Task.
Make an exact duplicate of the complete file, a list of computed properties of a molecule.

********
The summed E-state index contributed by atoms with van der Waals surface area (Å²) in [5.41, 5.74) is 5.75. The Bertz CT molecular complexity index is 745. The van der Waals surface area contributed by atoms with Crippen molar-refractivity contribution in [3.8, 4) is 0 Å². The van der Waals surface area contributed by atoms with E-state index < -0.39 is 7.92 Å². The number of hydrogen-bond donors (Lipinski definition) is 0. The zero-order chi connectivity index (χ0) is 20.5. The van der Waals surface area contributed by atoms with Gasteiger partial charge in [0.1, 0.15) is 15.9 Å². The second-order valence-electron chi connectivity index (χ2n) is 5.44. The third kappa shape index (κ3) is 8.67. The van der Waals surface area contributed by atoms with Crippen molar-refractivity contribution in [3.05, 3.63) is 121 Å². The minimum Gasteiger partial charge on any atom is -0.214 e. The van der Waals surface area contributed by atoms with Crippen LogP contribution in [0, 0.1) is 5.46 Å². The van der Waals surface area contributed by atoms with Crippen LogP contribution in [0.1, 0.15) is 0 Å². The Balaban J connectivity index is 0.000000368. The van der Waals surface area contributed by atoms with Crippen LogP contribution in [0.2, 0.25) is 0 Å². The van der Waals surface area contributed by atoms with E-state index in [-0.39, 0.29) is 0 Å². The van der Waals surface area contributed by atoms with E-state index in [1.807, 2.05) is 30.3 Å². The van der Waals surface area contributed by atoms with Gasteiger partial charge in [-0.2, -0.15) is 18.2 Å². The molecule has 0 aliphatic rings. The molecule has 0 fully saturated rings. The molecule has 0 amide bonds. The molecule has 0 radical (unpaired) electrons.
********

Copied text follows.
The summed E-state index contributed by atoms with van der Waals surface area (Å²) in [5.41, 5.74) is 5.75. The Bertz CT molecular complexity index is 745. The van der Waals surface area contributed by atoms with Crippen molar-refractivity contribution in [3.8, 4) is 0 Å². The van der Waals surface area contributed by atoms with E-state index < -0.39 is 7.92 Å². The number of hydrogen-bond donors (Lipinski definition) is 0. The zero-order chi connectivity index (χ0) is 20.5. The van der Waals surface area contributed by atoms with Gasteiger partial charge in [0.1, 0.15) is 15.9 Å². The second-order valence-electron chi connectivity index (χ2n) is 5.44. The third kappa shape index (κ3) is 8.67. The van der Waals surface area contributed by atoms with Crippen molar-refractivity contribution in [3.05, 3.63) is 121 Å². The minimum Gasteiger partial charge on any atom is -0.214 e. The van der Waals surface area contributed by atoms with Crippen LogP contribution in [0, 0.1) is 5.46 Å². The van der Waals surface area contributed by atoms with Crippen LogP contribution in [0.1, 0.15) is 0 Å². The Balaban J connectivity index is 0.000000368. The van der Waals surface area contributed by atoms with Crippen LogP contribution in [0.2, 0.25) is 0 Å². The van der Waals surface area contributed by atoms with E-state index in [-0.39, 0.29) is 0 Å². The van der Waals surface area contributed by atoms with E-state index in [1.807, 2.05) is 30.3 Å². The van der Waals surface area contributed by atoms with Gasteiger partial charge in [-0.2, -0.15) is 18.2 Å². The molecule has 0 aliphatic rings. The molecule has 0 fully saturated rings. The molecule has 0 amide bonds. The molecule has 0 radical (unpaired) electrons.